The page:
In Spiritual parlance, we are often told to ‘surrender’

What does ‘surrendering’ mean?

I once read that if you have a chipped tile on your ceiling that irritates you.

You can do three things.

You can change the tile, change the room, or accept the broken tile.

In Life, one also has 3 options:

  1. Change what one does not like.
  2. Give up what one does not like.
  3. Accept what one does not like.

This ‘acceptance’ is called ‘surrender’

You will be surprised to learn that many will not take any of the 3 options given above. And you know why? Because they prefer to continue playing the martyr. People like to talk ad nauseam about the problems they have in their lives. Give them the above 3 options and they will not take any because they will not take responsibility for their lives and the outcome of their actions.

Ask yourself: “Are you enjoying what you are doing?”

The reason why you are not enjoying what you are doing may be, because your attention is more focused on the result of your action rather than on the act itself. Which means that you are living more in the future than in the present moment.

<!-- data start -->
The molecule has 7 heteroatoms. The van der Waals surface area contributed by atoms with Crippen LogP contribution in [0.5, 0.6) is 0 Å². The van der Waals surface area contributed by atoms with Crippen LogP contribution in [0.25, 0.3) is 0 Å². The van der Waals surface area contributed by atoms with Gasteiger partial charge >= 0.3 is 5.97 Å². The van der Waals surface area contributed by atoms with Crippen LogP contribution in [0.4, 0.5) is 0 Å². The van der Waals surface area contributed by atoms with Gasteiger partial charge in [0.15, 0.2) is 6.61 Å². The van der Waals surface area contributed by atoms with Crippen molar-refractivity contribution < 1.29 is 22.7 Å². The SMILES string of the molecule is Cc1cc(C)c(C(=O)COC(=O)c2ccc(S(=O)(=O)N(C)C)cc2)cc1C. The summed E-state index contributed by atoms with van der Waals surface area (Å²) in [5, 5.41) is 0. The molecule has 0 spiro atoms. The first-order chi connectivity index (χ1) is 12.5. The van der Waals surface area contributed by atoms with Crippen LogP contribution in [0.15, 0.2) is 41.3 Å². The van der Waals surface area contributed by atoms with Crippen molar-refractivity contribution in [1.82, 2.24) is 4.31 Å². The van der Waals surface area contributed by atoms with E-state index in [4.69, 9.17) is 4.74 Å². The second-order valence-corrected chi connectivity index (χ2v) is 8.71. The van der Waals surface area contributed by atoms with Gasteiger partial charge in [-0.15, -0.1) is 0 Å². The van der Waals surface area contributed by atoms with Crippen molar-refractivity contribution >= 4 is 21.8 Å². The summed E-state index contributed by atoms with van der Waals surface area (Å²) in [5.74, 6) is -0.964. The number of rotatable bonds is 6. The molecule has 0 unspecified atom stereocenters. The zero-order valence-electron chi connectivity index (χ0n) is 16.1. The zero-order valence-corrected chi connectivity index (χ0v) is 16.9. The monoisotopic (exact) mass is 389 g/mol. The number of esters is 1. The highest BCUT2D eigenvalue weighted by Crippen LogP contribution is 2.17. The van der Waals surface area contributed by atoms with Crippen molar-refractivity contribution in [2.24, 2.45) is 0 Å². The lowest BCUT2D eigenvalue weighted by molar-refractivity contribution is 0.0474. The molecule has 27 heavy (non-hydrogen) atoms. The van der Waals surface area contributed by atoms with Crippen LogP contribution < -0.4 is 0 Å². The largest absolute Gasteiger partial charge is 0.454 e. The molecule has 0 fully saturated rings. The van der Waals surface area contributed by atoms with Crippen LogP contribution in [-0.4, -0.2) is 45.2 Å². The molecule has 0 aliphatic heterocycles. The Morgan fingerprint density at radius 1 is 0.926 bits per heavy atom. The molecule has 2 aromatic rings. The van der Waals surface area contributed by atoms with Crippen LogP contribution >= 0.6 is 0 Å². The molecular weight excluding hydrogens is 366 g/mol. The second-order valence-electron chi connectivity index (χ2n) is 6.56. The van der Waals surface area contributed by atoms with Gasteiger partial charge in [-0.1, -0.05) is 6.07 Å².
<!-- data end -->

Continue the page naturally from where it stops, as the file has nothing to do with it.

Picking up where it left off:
Accept the act of the moment. Give it your full awareness! And leave the result at the feet of the Almighty.

Contrary to popular belief ‘surrendering to the situation’ does not imply weakness.

Accepting the role of a martyr does.

The use of brakes is more advisable to save oneself, rather than stepping on the accelerator and charge headlong into a disaster!

Resistance to what is (After having done ones best to change it) gives rise to stress and pain.

This does not mean that one should not do, what one should be doing to improve the situation. But if there is nothing more that can be done on ones part, this moment, then one must go for a walk and enjoy the breeze and the butterflies!

I heard in a lecture : “Jab log poochhey ki kyon hai, to hanskar javaab do, ki bas yoon hai”

Loosely (not literally), it implies to accept the present moment.